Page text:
There was barely enough time left for the group to sort itself out, wipe away the remaining tears, and set of to the next class. Laney said that she felt grateful and lighter. The rest of the group expressed similar feelings, and then the bell rang.
I have often wondered how Family and Systemic Constellations and these deep rituals have affected these kids. Other than the feelings of gratitude, or “Things with my mom are different now,” – and perhaps that is enough – not much was expressed.
These teens would travel deep into their heart and souls, opening spaces and touching feelings they didn’t know existed. Perhaps the beauty of the age is the resilience and ability to switch gears and go on to the next thing.
And then this happened:
On a bright June day as I was heading into the community’s Town Hall to meet a colleague for lunch, I bumped into Sue, the high school social worker, in the parking lot.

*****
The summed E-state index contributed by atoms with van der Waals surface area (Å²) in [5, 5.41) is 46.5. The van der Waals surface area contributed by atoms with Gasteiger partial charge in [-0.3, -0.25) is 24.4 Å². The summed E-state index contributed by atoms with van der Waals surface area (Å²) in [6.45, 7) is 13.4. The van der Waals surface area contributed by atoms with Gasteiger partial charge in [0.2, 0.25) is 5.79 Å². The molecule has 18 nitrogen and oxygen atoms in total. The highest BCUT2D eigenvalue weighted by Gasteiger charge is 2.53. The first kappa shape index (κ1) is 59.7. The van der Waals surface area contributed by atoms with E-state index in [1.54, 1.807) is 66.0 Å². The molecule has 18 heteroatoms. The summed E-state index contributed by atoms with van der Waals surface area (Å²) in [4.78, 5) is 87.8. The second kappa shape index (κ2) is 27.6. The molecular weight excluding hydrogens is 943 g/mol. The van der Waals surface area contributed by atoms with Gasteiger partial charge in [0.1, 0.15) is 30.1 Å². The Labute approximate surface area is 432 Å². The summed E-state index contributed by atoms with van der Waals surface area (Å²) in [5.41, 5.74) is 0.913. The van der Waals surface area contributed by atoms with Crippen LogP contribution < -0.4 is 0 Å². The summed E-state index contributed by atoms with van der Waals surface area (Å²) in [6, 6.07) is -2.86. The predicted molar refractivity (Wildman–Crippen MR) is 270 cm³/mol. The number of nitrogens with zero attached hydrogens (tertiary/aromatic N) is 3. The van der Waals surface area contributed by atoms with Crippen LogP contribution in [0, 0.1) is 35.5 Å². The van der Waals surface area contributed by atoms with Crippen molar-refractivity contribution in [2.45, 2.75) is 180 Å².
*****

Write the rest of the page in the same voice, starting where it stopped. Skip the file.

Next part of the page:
“Bill, so good to see you! I have something for you,” she said and pulled a folded piece of notebook paper from her knapsack and handed it to me.
“Here, I got this yesterday and was told to please give it to you.”
The message said:
“Bill, I wanted to let you know how much the other week meant to me, when you visited our Alateen group at the high school. Doing the Family Constellations you helped me grow the trust we already had. That group has probably saved my life, and you played a huge part in that.
“Telling everyone about my abortion and being accepted and loved like that meant more to me than I can ever even put into words. Those girls cried, cried for me, cried for my broken heart, and for my baby.
“It was the most incredible thing that ever happened to me, and it helped me a lot. Thank you so much for that. You better come back next year. Laney”
I was floored, and touched. Here it was, the power and reach of this work in Laney’s own words. Laney, a 16-year-old girl on the verge of womanhood who, along with the entire group, stretched their hearts and souls and went deeper into themselves beyond what they imagined.